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203 User-testing of an online training module about participatory health research
  1. Océane Pittet1,
  2. Samuel Abreha1,
  3. Christine Bienvenu1,
  4. Magali Bilien1,
  5. Laure Bonnevie1,
  6. Marie-Anne Durand1,2,
  7. Kevin Selby1,
  8. Christian Von Plessen1,3
  1. 1Center for Primary Care and Public Health (Unisanté), University of Lausanne, Lausanne, Switzerland
  2. 2CERPOP, UMR1295 Inserm, Université Toulouse III Paul Sabatier, Toulouse, France
  3. 3Direction Générale de la Santé, Etat de Vaud, Lausanne, Switzerland

Abstract

Introduction Switzerland lacks comprehensive and accessible training about participatory health research. Our team, made up equally of researchers and patients/citizens, co-created an interactive online training module about participatory health research following user-centered design principles.1 This 90-minutes module with 6th grade reading level texts, videos and exercises, targets patients, the public, researchers and health professionals. Our aim was to assess its acceptability and usability.

Method We collected quantitative and qualitative open-text feedback using a self-administered online questionnaire in a convenience sample of patients/citizens and researchers/health professionals. Participants could respond from 1 = strongly disagree to 9 = strongly agree. We used Morville’s User Experience Framework,2 to assess whether the module was credible, useful, desirable, usable, and valuable. We also assessed the duration of the training and collected open-text comments.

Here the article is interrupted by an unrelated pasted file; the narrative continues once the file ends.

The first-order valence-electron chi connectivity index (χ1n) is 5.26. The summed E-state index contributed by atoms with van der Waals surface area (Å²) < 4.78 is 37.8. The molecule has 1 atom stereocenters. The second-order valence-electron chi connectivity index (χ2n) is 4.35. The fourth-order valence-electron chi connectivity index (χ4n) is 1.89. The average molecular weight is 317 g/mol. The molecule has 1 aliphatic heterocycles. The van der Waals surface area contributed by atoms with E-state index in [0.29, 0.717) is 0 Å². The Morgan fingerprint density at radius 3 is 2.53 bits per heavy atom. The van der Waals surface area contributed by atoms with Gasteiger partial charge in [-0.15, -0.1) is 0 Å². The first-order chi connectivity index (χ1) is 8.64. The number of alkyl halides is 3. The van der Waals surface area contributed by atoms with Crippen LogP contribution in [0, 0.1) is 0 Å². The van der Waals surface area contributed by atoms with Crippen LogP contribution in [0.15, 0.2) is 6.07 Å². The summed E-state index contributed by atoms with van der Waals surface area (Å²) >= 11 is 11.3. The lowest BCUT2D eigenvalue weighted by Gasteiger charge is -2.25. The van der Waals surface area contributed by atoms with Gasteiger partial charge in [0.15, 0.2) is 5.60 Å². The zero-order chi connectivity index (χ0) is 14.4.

Results 37 adults (18 patients/citizens, 17 researchers/health professionals, 1 patient/researcher and 1 other) completed the questionnaire, of which 29 women, 34 university graduates and 19 persons without participatory research experience. Results showed positive perceptions of usability, credibility, and overall quality. Those new to participatory research found it highly valuable, participants with experience found it less valuable (mean 8.2 vs 5.4/9, p<0.01). The latter tended to suggest more improvements (content addition and clarification).

Discussion We did not collect perceptions regarding training patients and researchers together. Experienced participants highlighted gaps in content rather than formatting, indicating a need to adapt content to participants’ level of experience.

Conclusion(s) Our module performed well on relevant criteria. Despite differences in the perceived value of the training between participants with more or less experience, the observed benefits support a joint training model. Flexible training content could meet the learning needs of participants with different experience levels, for example by accessing additional information through dropdown menus.

References

  1. Formation en ligne. www.forces-sante.ch/formation (Accessed 15 Dec 2023)

  2. User Experience Design.https://semanticstudios.com/user_experience_design/(Accessed 15 Dec 2023).

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